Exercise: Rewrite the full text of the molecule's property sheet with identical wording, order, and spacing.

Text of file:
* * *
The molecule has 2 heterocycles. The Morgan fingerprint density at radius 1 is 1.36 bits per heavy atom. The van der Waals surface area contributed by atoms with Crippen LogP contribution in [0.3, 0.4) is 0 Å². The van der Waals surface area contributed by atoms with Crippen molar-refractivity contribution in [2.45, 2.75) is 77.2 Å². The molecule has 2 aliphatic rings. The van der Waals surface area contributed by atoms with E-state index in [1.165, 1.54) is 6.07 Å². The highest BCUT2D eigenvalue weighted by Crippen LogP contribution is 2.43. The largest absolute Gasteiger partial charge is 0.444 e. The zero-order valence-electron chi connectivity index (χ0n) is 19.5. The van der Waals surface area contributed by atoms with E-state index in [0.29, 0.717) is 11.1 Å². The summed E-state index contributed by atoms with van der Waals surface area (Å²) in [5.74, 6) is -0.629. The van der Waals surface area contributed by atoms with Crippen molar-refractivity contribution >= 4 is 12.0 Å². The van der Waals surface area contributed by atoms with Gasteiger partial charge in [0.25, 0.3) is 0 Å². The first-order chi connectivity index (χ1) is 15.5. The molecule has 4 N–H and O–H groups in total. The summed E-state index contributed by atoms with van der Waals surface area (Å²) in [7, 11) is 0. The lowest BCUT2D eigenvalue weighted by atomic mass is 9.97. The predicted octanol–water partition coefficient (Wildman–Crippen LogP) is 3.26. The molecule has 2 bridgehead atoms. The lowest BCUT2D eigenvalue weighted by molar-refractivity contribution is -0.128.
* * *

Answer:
The molecule has 2 heterocycles. The Morgan fingerprint density at radius 1 is 1.36 bits per heavy atom. The van der Waals surface area contributed by atoms with Crippen LogP contribution in [0.3, 0.4) is 0 Å². The van der Waals surface area contributed by atoms with Crippen molar-refractivity contribution in [2.45, 2.75) is 77.2 Å². The molecule has 2 aliphatic rings. The van der Waals surface area contributed by atoms with E-state index in [1.165, 1.54) is 6.07 Å². The highest BCUT2D eigenvalue weighted by Crippen LogP contribution is 2.43. The largest absolute Gasteiger partial charge is 0.444 e. The zero-order valence-electron chi connectivity index (χ0n) is 19.5. The van der Waals surface area contributed by atoms with E-state index in [0.29, 0.717) is 11.1 Å². The summed E-state index contributed by atoms with van der Waals surface area (Å²) in [5.74, 6) is -0.629. The van der Waals surface area contributed by atoms with Crippen molar-refractivity contribution >= 4 is 12.0 Å². The van der Waals surface area contributed by atoms with Gasteiger partial charge in [0.25, 0.3) is 0 Å². The first-order chi connectivity index (χ1) is 15.5. The molecule has 4 N–H and O–H groups in total. The summed E-state index contributed by atoms with van der Waals surface area (Å²) in [7, 11) is 0. The lowest BCUT2D eigenvalue weighted by atomic mass is 9.97. The predicted octanol–water partition coefficient (Wildman–Crippen LogP) is 3.26. The molecule has 2 bridgehead atoms. The lowest BCUT2D eigenvalue weighted by molar-refractivity contribution is -0.128.